Evaluating methods for predicting indoor residential volatile organic compound concentration distributions

Robin E. Dodson, Jonathan I. Levy, E. Andres Houseman, John D. Spengler, Deborah H Bennett

Research output: Contribution to journalArticlepeer-review

5 Scopus citations


Accurate modeling of exposure to volatile organic compounds (VOCs) over a large study population depends on proper characterization of concentrations in the indoor residential environment. However, owing to the high expense of field sampling campaigns for determining indoor air concentrations, such studies have only been conducted for limited populations. Therefore, there is a need to determine the degree to which results can be extrapolated to unstudied settings through the use of models, the most appropriate information required to do so and the potential errors associated with the use of sub-optimal information. The goal of this analysis is to evaluate three different source indicators used to predict indoor VOC concentration distributions for a new study population. Data from two field studies are used. For each data set, source strength, indoor-outdoor (I-O) difference and indoor/outdoor (I/O) ratio, collectively referred to as source indicators, are calculated and fit with distributions. These distributions, as well as distributions for air exchange, volume and outdoor concentrations for the new study population, are used for predicting indoor concentrations using Monte Carlo simulations, which are then compared with actual distributions. As expected, the source strength often provides the most effective predictions (11 out of 20 instances), but is slightly outperformed by, although is still comparable with, the I-O difference on some occasions (4 out of 20). The I/O ratio generally has the greatest prediction errors, given its dependence on outdoor concentrations, but performs optimally in a limited number of cases (5 out of 20). When deciding between the source strength and I-O difference, one must consider the availability and fidelity of both current and future data. On the basis of our findings, exposure-monitoring studies should report the distribution statistics for I-O differences and, if the data are available, for source strengths.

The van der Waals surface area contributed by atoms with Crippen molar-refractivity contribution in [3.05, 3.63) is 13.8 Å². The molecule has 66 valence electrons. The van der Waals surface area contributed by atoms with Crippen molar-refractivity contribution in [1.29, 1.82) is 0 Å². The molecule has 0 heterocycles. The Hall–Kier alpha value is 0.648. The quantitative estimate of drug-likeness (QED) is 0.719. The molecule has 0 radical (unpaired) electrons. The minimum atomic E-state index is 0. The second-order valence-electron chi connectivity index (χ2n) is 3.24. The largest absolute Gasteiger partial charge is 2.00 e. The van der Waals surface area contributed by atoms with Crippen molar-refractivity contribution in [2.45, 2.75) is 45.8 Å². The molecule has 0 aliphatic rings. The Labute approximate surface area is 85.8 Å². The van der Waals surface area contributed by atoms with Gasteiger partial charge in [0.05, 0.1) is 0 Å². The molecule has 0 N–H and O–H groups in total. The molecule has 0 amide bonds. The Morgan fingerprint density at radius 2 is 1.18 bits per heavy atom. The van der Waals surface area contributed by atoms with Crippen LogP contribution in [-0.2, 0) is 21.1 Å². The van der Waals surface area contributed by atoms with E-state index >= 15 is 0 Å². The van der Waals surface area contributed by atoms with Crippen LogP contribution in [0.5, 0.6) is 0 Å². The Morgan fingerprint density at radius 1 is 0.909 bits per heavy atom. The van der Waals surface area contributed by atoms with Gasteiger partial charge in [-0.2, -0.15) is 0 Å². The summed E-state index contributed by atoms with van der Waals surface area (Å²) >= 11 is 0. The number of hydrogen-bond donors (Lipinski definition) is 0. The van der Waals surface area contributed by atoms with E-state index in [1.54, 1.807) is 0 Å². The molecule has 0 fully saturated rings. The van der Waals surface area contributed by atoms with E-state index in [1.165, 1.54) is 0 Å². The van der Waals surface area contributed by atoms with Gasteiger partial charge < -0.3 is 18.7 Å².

Original languageEnglish (US)
Pages (from-to)682-693
Number of pages12
JournalJournal of Exposure Science and Environmental Epidemiology
Issue number7
StatePublished - Nov 2009


  • Exposure modeling
  • Indoor air
  • Indoor-outdoor difference.
  • Indoor/outdoor ratio
  • Source strength

ASJC Scopus subject areas

  • Pollution
  • Public Health, Environmental and Occupational Health
  • Toxicology
  • Epidemiology


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